We used the proportional hazards regression method to test for a curvilinear relation between alcohol intake and total mortality (linear and quadratic terms for number of drinks per week were included in the regression model).23 All quoted P values are two sided. Relative risks with two sided P values under 0.05 were considered to be significantly different from 1.0.
During the three year recruitment period 18 244 men enrolled in the study, and to date only 108 have been lost to follow up. At recruitment, 57% (10 471) of cohort members had never drunk alcoholic beverages regularly, 41% (7390) were current drinkers, and the remaining 2% (383) were former drinkers (table 1). Drinking was closely and positively associated with cigarette smoking and moderately related to age (positively) and level of education (negatively) (data not shown).
As of 28 February 1995, the cohort had been followed up for 122 300 person-years (an average of 6.7 years of follow up per man). During the follow up 1198 of the men had died (980/100 000 person-years). There were 498 deaths from cancer, 269 deaths from stroke, and 104 deaths from ischaemic heart disease. We attempted to review the medical records of all cancer cases and deaths. Sixty per cent (298) of the deaths from cancer were confirmed histopathologically, including 93% (27) of deaths from colorectal cancer, 88% (80) from stomach cancer, 81% (26) from upper aerodigestive tract cancer, 67% (98) from lung cancer, and 13% (13) from liver cancer; 97% of the remaining cancer cases showed raised α fetoprotein concentrations or a positive liver scan, or both, at diagnosis.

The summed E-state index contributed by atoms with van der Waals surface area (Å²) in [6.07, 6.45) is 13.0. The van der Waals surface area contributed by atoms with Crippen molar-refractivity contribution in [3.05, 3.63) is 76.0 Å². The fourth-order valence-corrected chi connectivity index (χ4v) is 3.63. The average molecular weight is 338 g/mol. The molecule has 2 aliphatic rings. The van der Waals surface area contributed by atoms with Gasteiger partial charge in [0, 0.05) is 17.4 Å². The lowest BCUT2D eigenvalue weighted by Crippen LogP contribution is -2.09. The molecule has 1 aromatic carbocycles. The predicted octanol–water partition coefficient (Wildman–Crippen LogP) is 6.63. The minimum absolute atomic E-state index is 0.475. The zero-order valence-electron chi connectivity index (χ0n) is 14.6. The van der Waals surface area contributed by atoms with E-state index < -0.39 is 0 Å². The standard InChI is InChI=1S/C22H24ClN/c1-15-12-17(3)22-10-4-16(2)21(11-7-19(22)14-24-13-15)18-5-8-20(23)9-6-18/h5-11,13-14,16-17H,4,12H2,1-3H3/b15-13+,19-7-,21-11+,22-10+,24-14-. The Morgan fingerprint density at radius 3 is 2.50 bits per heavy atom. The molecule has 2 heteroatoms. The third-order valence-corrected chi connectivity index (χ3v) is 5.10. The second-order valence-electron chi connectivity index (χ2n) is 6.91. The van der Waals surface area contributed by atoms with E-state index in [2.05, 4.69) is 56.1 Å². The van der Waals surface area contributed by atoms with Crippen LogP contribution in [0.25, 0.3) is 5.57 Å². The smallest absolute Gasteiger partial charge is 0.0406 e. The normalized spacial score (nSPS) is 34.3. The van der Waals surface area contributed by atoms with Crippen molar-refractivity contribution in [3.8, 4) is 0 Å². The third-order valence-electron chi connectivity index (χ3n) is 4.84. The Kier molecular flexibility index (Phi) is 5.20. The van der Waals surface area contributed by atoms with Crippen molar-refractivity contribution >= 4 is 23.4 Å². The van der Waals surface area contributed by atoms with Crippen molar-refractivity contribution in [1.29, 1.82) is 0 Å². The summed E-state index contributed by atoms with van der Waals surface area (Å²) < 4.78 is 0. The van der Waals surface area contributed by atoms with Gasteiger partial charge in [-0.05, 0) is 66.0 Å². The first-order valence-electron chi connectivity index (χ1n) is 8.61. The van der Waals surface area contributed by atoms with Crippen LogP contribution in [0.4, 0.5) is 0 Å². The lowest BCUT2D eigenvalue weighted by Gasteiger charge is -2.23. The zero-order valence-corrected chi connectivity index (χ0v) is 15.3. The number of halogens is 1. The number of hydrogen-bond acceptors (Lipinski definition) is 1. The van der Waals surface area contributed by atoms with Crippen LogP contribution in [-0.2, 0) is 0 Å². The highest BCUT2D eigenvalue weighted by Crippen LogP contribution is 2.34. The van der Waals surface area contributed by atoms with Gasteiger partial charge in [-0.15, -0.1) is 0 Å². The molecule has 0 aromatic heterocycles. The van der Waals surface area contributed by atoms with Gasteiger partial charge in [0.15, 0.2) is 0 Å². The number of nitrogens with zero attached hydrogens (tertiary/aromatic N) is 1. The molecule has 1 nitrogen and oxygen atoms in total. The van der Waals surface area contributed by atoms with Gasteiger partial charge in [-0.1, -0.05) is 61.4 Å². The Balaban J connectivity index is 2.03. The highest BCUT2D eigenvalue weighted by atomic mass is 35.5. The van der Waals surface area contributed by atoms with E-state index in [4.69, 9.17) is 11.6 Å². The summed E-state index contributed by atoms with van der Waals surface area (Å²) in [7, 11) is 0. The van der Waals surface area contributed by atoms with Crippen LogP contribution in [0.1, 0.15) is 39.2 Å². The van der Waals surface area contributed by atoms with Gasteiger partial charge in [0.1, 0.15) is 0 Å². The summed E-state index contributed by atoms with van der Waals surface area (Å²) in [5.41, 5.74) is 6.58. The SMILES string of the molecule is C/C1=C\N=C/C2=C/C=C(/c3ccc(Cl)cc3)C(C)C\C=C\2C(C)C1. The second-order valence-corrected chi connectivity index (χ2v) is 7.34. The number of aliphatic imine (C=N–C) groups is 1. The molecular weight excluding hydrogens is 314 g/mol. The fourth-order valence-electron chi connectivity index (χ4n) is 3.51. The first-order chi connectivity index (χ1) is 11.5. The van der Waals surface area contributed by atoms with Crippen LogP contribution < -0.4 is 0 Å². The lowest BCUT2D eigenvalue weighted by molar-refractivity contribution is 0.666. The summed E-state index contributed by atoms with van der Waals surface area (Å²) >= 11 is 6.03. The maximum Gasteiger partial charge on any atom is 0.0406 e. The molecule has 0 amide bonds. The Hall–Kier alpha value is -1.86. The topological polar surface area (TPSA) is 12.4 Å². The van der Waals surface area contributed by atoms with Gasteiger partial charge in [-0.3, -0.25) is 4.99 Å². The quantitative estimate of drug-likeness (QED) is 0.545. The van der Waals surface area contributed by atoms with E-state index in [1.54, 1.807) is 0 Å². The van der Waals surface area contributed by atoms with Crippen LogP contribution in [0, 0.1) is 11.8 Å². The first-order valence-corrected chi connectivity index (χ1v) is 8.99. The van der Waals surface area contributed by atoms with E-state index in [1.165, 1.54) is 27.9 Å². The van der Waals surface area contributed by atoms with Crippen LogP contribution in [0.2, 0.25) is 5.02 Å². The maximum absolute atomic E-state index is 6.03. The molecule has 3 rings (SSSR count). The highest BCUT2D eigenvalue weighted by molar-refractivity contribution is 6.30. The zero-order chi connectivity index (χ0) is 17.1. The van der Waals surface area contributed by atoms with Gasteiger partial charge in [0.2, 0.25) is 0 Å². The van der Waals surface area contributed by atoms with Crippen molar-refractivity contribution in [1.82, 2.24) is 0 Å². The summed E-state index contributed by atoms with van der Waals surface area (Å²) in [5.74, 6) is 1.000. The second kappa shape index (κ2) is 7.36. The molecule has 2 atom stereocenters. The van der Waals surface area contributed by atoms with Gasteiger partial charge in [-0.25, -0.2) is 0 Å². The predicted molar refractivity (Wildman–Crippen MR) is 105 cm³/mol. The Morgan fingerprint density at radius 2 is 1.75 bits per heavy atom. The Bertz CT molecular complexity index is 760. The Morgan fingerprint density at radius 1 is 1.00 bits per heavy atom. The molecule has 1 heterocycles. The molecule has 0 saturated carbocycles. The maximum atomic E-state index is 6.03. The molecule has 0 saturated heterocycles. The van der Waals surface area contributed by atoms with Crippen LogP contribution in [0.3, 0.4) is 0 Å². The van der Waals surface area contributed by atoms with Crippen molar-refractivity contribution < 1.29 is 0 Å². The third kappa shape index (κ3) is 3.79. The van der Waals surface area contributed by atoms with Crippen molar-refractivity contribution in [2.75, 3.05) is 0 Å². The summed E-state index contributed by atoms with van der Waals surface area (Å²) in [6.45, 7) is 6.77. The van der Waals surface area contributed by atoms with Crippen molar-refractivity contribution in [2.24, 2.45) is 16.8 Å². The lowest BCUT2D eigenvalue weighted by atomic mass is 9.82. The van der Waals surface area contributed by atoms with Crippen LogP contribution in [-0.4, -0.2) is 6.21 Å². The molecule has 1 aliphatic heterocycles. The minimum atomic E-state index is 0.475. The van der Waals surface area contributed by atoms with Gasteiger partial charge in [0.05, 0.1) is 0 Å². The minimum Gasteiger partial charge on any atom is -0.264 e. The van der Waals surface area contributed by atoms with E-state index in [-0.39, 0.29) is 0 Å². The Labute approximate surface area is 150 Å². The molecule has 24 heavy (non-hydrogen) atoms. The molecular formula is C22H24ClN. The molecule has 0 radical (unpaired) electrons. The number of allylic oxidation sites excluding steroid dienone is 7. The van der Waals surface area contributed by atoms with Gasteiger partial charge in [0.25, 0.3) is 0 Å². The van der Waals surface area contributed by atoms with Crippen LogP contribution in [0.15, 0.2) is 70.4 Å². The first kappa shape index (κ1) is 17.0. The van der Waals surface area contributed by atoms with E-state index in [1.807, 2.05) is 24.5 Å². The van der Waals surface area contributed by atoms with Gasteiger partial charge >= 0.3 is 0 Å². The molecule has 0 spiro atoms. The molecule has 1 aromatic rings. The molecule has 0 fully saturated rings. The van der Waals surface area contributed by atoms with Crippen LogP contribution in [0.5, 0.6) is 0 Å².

Of the men who died from stroke, 85% (229) had been admitted to hospital before dying; no evidence of medical care immediately before death was established for 9% (24) of these patients. The comparable figures, respectively, were 82% (85) and 13% (13) for ischaemic heart disease, 84% (59) and 11% (8) for chronic bronchitis and emphysema, and 94% (33) and 3% (1) for hepatic cirrhosis.
Total mortality by alcohol consumption
Moderate drinkers had a reduced risk of death compared with non-drinkers or heavy drinkers. After age, level of education, and cigarette smoking were adjusted for, the relative risk of death in those drinking 14 or fewer drinks a week compared with lifelong non-drinkers was 0.81 (95% confidence interval 0.70 to 0.94). On the other hand, men who consumed 43 or more drinks a week (that is, six or more drinks a day) had a 30% excess risk of death (1.30; 1.01 to 1.68) compared with lifelong non-drinkers. We tested for a curvilinear (U shaped) relation between alcohol intake and total mortality, and the result was significant (P for quadratic effect =0.001). Further adjustment for dietary factors had minimal effect on the relative risks. When men who had given up drinking or who had potentially life threatening illnesses (diabetes, emphysema, or hepatic cirrhosis) were excluded the relation between alcohol intake and overall mortality did not change (table 2).